March 27, 2014

The World That I See: Reads and Listens #9


An interesting discussion arose last week about the importance of describing form in film writing. It started with Ted Gioia’s piece for The Daily Beast that derided the “lifestyle reporting” that has overtaken music criticism. He labeled it the “Bieberization of arts journalism” and makes incisive points about these trends. While it’s a simplification, that doesn’t mean that Gioia doesn’t strike on some key issues with the online culture. Sam Adams of CriticWire used this opportunity and asked “Do movie critics need filmmaking experience or an understanding of film theory to do their jobs?” to the survey of critics. The responses were all over the map and included a firm answer from Matt Zoller Seitz of RogerEbert.com. On Monday, he expanded on his thoughts and took a tougher stand on the subject. Here’s a quote from Seitz’s piece that’s really stuck with me as a blogger:

We have several successive generations of film watchers—some of whom consume TV and movies voraciously and have surprisingly wide-ranging tastes—who don't know how to interpret a shot, or how to think about what the size or position of characters in a frame might tell us about the story's attitude toward those characters. That's a problem.

There’s a part of me that wants to reject Seitz’s assertion and look at him as a cranky guy angered by the progression of film writing. That’s far too simple, however. Looking internally, I have avoided digging into the form enough in my posts. It’s easy to write about a film, do some quick editing, and publish it. My interest in film writing started with a high-school class that gave me the chance to write long pieces analyzing movies. While these papers were certainly terrible, they did consider the technique behind the art. This approach continued during college film courses that offered more background on the standard terms to describe the process. I’ve lost much of that knowledge along the way, and it’s time to dig back into the basics of filmmaking. It may not affect my writing directly, but I’m doing the research.


Here are some interesting blogs and podcasts that are definitely worth your time:

The lineup for the 2014 Ebertfest was announced this week, and it’s filled with movies that would be amazing to catch on the big screen. It opens with a screening of the documentary Life Itself, which should be very emotional for the attendees. Guests will include Spike Lee for Do the Right Thing, Oliver Stone for Born on the Fourth of July, and Ramin Bahrani for Goodbye Solo. I won’t be able to attend this year, but making it to Champaign for this festival is on my unofficial bucket list.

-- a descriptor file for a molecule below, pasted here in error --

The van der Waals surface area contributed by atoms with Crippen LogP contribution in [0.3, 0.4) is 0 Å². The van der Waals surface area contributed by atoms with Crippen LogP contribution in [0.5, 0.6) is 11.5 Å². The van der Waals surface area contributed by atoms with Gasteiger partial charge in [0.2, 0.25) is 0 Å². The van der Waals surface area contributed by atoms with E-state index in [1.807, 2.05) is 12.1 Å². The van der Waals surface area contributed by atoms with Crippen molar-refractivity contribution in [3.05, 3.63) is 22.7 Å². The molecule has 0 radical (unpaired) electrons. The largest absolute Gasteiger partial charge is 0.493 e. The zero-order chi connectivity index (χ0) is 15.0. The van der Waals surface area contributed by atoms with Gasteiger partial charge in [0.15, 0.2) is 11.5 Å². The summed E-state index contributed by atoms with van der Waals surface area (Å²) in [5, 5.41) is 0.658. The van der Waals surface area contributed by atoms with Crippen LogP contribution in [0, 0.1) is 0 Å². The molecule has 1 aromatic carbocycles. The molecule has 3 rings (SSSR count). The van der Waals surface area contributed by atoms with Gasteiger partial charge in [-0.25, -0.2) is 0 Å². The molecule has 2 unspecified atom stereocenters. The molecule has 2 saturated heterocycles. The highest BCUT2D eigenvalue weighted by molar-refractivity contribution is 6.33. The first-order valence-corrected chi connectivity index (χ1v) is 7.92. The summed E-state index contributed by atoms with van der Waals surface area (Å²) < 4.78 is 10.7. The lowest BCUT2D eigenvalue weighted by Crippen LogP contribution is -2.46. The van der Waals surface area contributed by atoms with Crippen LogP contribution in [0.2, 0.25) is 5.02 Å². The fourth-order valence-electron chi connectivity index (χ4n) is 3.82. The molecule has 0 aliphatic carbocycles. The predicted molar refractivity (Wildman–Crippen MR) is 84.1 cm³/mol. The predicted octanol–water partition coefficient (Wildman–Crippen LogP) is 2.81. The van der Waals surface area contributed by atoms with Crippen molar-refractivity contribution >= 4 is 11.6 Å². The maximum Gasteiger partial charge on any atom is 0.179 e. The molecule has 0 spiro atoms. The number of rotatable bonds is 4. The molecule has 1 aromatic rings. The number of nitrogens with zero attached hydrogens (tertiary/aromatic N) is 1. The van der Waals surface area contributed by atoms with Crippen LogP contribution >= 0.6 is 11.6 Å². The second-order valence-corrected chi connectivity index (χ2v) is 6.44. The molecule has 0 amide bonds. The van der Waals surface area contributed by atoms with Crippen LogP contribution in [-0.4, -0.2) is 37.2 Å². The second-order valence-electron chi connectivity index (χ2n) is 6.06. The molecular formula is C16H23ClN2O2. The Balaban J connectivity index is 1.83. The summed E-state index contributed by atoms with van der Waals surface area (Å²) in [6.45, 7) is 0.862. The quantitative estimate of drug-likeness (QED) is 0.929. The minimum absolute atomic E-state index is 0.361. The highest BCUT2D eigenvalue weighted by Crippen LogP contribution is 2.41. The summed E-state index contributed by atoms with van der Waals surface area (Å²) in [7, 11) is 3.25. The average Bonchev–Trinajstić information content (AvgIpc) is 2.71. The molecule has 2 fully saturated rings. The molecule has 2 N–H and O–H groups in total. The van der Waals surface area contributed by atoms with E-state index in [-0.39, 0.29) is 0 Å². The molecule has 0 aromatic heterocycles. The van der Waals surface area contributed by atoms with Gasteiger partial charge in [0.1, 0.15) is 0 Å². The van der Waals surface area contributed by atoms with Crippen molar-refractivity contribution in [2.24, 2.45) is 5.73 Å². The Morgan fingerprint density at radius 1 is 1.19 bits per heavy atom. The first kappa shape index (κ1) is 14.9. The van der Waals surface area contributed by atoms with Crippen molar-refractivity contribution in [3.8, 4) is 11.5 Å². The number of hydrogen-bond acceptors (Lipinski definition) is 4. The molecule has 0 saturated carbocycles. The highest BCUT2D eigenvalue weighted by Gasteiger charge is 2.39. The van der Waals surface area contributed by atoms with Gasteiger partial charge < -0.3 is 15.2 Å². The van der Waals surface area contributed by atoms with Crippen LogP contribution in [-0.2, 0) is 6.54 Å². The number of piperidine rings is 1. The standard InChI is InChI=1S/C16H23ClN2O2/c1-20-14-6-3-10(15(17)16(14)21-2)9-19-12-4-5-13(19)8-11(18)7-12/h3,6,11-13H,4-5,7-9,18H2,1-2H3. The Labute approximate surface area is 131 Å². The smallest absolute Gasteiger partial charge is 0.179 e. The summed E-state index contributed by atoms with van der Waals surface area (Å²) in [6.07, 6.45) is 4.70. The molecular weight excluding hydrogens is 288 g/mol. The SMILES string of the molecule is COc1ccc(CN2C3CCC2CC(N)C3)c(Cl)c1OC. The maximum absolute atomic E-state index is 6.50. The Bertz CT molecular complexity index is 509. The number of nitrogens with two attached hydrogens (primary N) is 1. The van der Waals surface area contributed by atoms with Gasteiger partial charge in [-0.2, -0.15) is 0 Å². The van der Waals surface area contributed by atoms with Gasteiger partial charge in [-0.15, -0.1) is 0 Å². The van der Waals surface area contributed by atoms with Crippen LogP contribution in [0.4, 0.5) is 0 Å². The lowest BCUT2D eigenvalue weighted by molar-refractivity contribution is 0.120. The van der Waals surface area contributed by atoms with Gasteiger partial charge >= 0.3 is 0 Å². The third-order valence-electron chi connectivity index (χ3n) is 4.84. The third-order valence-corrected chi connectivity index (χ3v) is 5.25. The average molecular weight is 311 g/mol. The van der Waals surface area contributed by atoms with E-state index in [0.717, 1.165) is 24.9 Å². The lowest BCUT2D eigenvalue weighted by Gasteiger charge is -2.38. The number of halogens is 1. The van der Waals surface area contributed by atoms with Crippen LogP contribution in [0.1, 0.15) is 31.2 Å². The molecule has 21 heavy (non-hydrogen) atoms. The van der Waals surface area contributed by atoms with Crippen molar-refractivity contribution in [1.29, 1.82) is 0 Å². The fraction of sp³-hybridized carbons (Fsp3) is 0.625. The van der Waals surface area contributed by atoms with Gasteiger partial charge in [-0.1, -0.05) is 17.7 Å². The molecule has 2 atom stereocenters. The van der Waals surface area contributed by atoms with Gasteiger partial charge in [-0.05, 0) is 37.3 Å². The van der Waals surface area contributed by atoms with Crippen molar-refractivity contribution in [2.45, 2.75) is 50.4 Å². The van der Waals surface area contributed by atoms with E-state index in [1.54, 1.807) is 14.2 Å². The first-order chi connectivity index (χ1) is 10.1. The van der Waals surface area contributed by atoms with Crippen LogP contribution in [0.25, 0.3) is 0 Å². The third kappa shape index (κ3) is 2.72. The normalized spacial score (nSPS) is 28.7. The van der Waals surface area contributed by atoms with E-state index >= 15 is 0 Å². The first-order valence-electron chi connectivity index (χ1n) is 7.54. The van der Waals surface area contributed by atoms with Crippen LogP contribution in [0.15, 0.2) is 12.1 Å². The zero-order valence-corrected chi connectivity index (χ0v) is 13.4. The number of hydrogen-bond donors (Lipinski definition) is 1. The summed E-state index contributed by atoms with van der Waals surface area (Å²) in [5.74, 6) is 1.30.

Matt Singer didn’t care that much for Veronica Mars, yet he came out of the experience feeling great about what it signifies. His intriguing piece for The Dissolve talks about the ways the movie doesn’t try to cater to non-fans to draw in a larger audience. It may not bring in huge crowds but accepts the fact that the viewer knows these characters and doesn’t need a long refresher about each one.

My interests in film and reality television crossed paths when Rob Cesternino appeared as a guest on the Battleship Pretension podcast with Tyler Smith and David Bax. I’m a big fan of their work, so it was fun to have them invite Rob to discuss the topic. As a blogger for Rob Has a Website and a Survivor fan, I enjoyed getting a different perspective on reality TV and Rob’s background.


Speaking of Survivor, fellow blogger Josh Wigler listed his "Top 10 Strategic Moves Ever on Survivor" for Vulture. His picks cover the entire series and don’t just include the most obvious choices. You could argue for a few other moves (the Edgardo vote in Fiji is a favorite), but it’s hard to push back against any of these examples. Josh has quite the expertise when it comes to the show’s history.

I’ll close this week by presenting the final post from Nick Pinkerton at Bombast, the SundanceNow blog. I only recently discovered it, and it’s too bad that it’s now defunct. Nick starts by covering the challenges of the Loew’s Jersey Theatre in facing down Mayor Steven M. Follop’s attempts to replace its current format by working with for-profit entities. If this wasn’t enough to make me sad, he shifts gears and gives some thoughts on the closure of the blog. Here is an excerpt from that piece:

Through the run of the column, you can trace my slow-dawning realization that the life of a workaday critic that I’d been preparing myself for was no longer an option, at least not in the form that I’d envisioned it, and that I was not a special exception immune to the insidious forces far larger than myself that were at work, spoiling far more than my own petty ambitions.

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